Michael: And the ones that are delivered via marketplaces, like Amazon or Sears, or other marketplaces that you use, do you actually have to deliver that inventory to their facilities for delivery?
Lucas: So, Amazon is pretty unique. They offer FBA, which is Fulfillment by Amazon, and we use that for several products. We just shipped off a few hundred. So, we also sell daggers, and knives, and things like this. Just random blades. We sell a lot of blades. Beyond the straight razors, on a good day, we might sell one hundred knives. And so, we sell a lot of knives as well; and I am just starting to really utilize Amazon’s Fulfillment by Amazon. I have used it before for razors. There are just some problems with razors that are specific to razors, but knives are unique. So, you send off, let’s say, two or three hundred knives to Amazon. You use your Amazon Service Account. It is awesome. I mean Amazon is great. You can send them all your products. They take a small pick fee and then what is nice about when you get an Amazon, when you are actually Fulfilled by Amazon (FBA) on certain products, they will promote you better, but also, people can do one-click checkout and they can have it next day shipped.
Lucas: So, that is the bonus. And Amazon, as you probably know and people watching, the future is same day delivery. And they are doing that in certain cities right now. So, that is the goal. And people feel comfortable when they are buying from Amazon.
Michael: Yeah, definitely. Well, and I am a Prime Member, so I get everything in two days, which I love. It makes me think about: “Well, do I really need to drive to the next town over to do the shopping, or will I just go online and have it delivered to me?” It seems like consolidating delivery of products under one brand would be useful because you only have to buy one label to go on there and you only need to print out one packaging slip to go inside the box, but you have got a bunch of different websites. The VintageStraightRazor.com. The StraightRazor.co. Your dagger websites, which I do not see any knife or daggers on your website. How do you deliver from multiple brands – multiple websites – without increasing your cost or confusing your customers? How do you bring all that together?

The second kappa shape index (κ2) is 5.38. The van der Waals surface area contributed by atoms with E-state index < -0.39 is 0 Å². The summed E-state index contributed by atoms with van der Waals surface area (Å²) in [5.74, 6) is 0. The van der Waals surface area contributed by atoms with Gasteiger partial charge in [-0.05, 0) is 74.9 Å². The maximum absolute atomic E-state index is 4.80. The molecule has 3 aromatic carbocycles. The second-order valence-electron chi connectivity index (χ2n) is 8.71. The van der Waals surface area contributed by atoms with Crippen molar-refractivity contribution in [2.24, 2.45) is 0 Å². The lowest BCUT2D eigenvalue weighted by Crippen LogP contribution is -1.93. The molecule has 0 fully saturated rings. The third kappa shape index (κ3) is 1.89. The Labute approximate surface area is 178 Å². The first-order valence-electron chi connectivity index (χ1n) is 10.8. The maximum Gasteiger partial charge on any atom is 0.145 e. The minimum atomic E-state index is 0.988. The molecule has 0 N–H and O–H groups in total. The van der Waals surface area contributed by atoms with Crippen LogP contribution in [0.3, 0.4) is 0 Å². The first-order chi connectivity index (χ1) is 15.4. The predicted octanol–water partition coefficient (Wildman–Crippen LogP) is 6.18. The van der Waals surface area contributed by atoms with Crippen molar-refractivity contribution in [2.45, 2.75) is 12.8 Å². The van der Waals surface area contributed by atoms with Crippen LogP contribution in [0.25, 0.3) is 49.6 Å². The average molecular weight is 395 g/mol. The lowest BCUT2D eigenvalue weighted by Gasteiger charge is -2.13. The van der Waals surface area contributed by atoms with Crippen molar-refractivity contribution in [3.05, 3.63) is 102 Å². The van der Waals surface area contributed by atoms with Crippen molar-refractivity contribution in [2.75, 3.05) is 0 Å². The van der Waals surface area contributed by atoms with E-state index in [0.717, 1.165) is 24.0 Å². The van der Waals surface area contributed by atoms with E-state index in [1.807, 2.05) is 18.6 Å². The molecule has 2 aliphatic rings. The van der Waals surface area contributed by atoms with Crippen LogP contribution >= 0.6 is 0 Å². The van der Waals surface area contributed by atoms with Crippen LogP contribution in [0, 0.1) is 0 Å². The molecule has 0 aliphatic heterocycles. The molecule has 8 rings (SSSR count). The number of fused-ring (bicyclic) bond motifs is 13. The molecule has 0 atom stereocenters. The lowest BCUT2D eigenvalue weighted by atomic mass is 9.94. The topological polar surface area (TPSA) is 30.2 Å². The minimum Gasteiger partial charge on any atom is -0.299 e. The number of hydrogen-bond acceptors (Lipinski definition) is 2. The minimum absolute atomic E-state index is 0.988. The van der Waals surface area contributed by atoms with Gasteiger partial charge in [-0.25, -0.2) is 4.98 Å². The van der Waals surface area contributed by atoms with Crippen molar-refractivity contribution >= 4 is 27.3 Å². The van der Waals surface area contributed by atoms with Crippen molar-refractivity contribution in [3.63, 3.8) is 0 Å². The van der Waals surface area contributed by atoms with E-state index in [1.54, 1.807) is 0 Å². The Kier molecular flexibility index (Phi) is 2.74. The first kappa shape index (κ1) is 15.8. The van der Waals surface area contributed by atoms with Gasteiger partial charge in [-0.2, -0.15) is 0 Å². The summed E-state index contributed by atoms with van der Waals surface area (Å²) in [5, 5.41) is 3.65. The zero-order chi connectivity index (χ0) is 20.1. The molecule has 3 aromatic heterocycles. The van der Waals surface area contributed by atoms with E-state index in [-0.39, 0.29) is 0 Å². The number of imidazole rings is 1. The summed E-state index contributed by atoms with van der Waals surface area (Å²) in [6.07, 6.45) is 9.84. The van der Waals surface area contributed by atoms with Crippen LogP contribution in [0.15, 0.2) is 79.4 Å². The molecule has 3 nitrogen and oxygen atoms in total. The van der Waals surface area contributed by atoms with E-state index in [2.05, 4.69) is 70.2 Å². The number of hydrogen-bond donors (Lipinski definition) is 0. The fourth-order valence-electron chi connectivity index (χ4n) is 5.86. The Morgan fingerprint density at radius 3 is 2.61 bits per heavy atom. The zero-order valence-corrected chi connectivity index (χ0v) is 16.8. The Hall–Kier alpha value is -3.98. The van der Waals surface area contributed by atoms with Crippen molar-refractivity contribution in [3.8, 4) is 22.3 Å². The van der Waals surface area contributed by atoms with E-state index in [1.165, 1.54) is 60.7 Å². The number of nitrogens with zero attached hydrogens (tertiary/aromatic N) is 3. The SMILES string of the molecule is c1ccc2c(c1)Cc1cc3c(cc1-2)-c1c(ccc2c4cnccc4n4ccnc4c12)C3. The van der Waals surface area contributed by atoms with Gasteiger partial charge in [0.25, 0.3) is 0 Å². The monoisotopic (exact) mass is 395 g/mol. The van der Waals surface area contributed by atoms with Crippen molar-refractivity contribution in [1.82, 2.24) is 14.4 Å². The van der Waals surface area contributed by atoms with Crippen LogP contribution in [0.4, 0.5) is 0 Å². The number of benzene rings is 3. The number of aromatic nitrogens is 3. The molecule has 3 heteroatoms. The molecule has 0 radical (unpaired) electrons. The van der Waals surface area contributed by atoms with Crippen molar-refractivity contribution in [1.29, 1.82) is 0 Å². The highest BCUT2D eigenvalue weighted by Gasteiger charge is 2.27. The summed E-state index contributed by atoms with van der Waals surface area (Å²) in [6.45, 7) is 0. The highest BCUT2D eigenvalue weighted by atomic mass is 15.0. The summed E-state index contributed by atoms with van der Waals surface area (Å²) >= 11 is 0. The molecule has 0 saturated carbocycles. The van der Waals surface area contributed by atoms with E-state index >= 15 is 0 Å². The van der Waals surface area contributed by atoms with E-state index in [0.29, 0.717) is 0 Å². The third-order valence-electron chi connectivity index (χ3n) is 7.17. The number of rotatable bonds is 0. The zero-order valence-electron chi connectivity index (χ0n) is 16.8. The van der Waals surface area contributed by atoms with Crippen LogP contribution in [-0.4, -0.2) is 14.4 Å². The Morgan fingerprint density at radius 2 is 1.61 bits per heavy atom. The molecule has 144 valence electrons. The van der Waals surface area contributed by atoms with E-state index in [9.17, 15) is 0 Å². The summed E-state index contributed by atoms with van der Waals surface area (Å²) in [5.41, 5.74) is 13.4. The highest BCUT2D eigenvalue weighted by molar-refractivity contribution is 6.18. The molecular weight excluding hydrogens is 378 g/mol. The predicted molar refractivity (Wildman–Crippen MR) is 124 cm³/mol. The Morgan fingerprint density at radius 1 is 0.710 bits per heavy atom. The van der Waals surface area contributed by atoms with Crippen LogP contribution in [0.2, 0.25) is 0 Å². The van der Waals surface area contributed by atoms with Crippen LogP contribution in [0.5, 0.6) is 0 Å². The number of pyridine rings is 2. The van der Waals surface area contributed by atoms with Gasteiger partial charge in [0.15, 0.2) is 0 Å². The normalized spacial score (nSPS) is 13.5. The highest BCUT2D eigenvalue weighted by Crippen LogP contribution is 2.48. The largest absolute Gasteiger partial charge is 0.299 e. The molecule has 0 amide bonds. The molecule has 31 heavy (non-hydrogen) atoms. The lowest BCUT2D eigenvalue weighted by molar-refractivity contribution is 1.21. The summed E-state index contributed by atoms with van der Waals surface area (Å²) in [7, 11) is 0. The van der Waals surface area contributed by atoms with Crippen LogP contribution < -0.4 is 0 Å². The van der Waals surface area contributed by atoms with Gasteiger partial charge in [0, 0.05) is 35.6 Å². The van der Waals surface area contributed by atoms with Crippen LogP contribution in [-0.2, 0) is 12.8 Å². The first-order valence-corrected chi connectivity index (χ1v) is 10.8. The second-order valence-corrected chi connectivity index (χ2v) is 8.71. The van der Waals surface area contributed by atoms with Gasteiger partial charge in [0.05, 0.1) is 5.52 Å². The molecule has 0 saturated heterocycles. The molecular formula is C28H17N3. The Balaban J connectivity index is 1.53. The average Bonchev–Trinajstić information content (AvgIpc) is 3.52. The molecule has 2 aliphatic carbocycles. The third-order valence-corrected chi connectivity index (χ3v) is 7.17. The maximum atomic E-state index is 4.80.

Lucas: It is tough. So, the hardest thing is the call center aspect. That is honestly the toughest part. Everything else is pretty easy.
Michael: All right, so let’s just talk about packaging first, and then I want to ask you about your call centers because I totally forgot that you have got phone numbers on your websites for people to call. So, let’s say that you sell an order from VintageStraightRazor.com today and you also sell an order from StraightRazor.co. Both of the orders come into your fulfillment facility.
Lucas: Yes, they do.
Michael: And then, you grab the same product off the shelf; you put it on a box, and pad it. What is the packing slip? Do you have to print off two different packing slips?
Lucas: So, basically, every day all orders are printed out. So, let’s say they print out seventy orders and they sort them; and they are printed off by domain. So, the backend is going to say: “Here is all your Vintage orders. Here is all your Knives.co orders. Here is all your ucleaver.com orders. Here is all StraightRazor orders.” And then the techs are going to put them into their different respective filing. So, they each have their own picking order. And that piece of paper that is printed off is their packing slip as well, so that a travel along with the order as it goes through the line. So, they are going to push out all VintageStraightRazor orders, then they will move on to StraightRazors.co. So, there is never really a mix-up. That part was not easy at first, but now it is just a system. It has a system operation. They just follow it and it goes out like clockwork. The stuff that is tough is the phone centers because I do not want to have twenty different numbers. And the other tough part is managing emails. Emails and phone centers are kind of tough, but as far as packaging it is pretty easy because there is nobody asking right then. So, you just print them and you pick.
Michael: Yeah. So, what happens when I call up and I am an irate customer because – whatever – something got damaged in the mail? Not something you did of course. Something got damaged in the mail. “Hey, my order got damaged.” What is your first question to them? Do you ask them what their order number is that you then reference, or do you ask them what business they are calling for?